This Is Her Story
article by Kay Stothart Rector
photography by Martin G Meyers
“No one knows what happened that morning at River Point. Five boys went hunting. Four came back. The boys won’t say who fired the shot that killed their friend, Grant; the evidence shows it could have been any one of them.”
So begins the synopsis on the cover of Ashley Elston’s new book, “This Is Our Story,” a legal thriller that Kirkus Reviews deems “Chilling and suspenseful, with just the right number of twists.”
Scheduled for release November 15, 2016, “This Is Our Story” is the tale of the River Point Boys, five teenagers who, after a late night of partying, decide to go hunting. Five boys walk into the woods, and only four come out alive. Because drugs and alcohol are involved, the boys know that they could be held criminally responsible for their friend’s death. There in the woods, the boys make a pact not to disclose the identity of the shooter. The story is told from the perspective of a high school girl who works as an intern in the District Attorney’s office, who has her own reasons for wanting to know what happened that morning, and from the perspective of the shooter, who narrates every other chapter. The story unfolds through these narrative voices and through text messages and transcripts. A legal suspense novel, “This Is Our Story” is written for a younger audience but has cross-over appeal for adults.
Growing up in Monroe, Louisiana, Elston never dreamed that one day she would be a published author. “I’ve always been a reader. I love to read and will read anything that I can get my hands on,” she says, “but writing was never something I did or even thought about doing.”
Though she may not have set out to become a writer, Elston is now the acclaimed author of three young adult novels, all published by Hyperion, an imprint of Disney Book Group. Her debut novel, “The Rules for Disappearing,” released in 2013, was chosen as a finalist for the International Thriller Writers Best Young Adult Novel Award in 2014. It has been translated into Dutch and German. Last year, “The Rules for Disappearing” was optioned for film by Shorelight Pictures of New York, and the screenplay is currently in production.
“I still have to pinch myself sometimes,” Elston says of her literary success. She recalls her first trip to New York after receiving the nomination for Best Young Adult Novel. She and her husband, Dean, attended the awards dinner and visited the offices of Disney-Hyperion to meet with her editors. She remembers thinking, “I can’t believe I’m here.”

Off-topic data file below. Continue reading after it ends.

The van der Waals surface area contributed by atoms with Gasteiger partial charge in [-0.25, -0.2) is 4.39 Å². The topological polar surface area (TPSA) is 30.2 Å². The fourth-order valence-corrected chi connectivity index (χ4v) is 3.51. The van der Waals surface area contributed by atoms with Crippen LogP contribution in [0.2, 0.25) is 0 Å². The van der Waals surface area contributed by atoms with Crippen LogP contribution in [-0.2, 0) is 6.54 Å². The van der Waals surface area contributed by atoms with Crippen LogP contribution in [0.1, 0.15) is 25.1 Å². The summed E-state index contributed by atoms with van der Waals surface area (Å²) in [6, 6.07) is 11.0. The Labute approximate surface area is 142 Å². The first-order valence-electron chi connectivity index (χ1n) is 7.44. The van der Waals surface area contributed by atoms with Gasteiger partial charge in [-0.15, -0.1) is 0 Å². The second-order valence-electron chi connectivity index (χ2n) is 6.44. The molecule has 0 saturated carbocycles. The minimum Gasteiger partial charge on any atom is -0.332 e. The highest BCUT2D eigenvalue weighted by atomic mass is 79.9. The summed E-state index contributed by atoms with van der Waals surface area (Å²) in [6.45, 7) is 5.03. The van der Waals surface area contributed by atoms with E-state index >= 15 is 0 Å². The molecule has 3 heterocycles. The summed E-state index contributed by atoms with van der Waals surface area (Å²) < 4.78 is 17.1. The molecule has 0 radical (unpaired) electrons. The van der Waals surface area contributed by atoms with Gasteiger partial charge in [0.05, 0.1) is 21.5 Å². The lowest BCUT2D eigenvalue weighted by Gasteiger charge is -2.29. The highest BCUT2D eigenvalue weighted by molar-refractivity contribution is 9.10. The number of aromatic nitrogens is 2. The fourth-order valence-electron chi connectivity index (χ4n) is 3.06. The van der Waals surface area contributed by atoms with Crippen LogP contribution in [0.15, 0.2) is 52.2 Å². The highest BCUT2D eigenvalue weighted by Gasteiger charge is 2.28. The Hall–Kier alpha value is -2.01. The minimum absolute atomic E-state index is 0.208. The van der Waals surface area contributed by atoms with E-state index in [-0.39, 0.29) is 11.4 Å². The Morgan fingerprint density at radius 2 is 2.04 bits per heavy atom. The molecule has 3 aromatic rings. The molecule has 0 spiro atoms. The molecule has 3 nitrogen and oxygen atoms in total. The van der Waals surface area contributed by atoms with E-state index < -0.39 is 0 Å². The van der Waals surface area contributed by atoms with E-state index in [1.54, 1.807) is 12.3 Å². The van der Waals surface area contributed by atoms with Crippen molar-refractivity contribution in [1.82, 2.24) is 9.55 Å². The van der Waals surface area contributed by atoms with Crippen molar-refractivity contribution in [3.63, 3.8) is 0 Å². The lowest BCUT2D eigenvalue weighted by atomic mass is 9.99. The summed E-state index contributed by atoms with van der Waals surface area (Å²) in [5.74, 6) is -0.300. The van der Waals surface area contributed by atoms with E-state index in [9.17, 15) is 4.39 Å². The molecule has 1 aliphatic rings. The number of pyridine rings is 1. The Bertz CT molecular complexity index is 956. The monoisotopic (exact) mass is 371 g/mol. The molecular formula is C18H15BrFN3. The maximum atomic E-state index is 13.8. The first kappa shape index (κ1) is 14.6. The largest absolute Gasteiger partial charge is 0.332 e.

Elston and Dean, her husband of over twenty years, live in Shreveport with their three sons, aged 16, 14 and 8. A Monroe native, she graduated from Neville High School and attended what is now the University of Louisiana at Monroe for one year before transferring to LSU-Shreveport to be with Dean. She tried to pursue a career in nursing and was heartbroken when she was not accepted into nursing school. Looking back, she realizes what a blessing that disappointment was for her.
While her children were young, Elston developed her interest in photography into a successful business, working as a wedding photographer. “At that time in our lives, it was ideal, because wedding photography is mainly weekend work. I was able to be at home during the week, and Dean could be with the boys on the weekends, while I worked.” However, after their third child was born and the older boys became more and more active, she found that she was missing out on a big part of their lives. So many things happen on the weekends—soccer games, birthday parties—that she wanted to be present for.
Taking a break from professional photography in order to be a stay at home mom, she took over the bookkeeping for her husband’s landscaping business. Elston says that while she enjoyed doing that and being at home with her boys, she found that she missed having a creative outlet. It was then that she began to write.
The manuscript of her very first book is, Elston says, “in a drawer, where it will stay forever.” She refers to it as her “practice book.” “It wasn’t very good, but it was good practice. It contains a lot of my personal story that I don’t know if I would ever want to share or have published.” Although that attempt did not lead to publication, it did confirm for Elston that writing a book was possible for her.
The idea for “The Rules of Disappearing” began with the opening scene that Elston says she visualized, without really knowing what it meant or where that story might be going. “As a photographer, I’m very visual. I have to see my scenes, before I can write them. If I can see it, I can write it.” Elston says that she kept picturing a teenage girl in a tiny bathroom with a bare lightbulb, cutting and dying her hair, having to change her appearance. She wasn’t sure why, but she knew that there was a story there. That vision ultimately became “The Rules for Disappearing,” the tale of a teenage girl whose family has entered the federal Witness Protection Program.
“There was something different about that book,” remembers Elston. “It just sort of fell out of me. I could not write it fast enough. Every moment that I could find to write, I did. I would write until I had to pick up the kids from school, and after everyone was in bed, I would stay up late and write.” She finished writing “The Rules for Disappearing” in less than eight weeks. Although it was very rough, Elston says she felt she had created something that someone might actually want to read.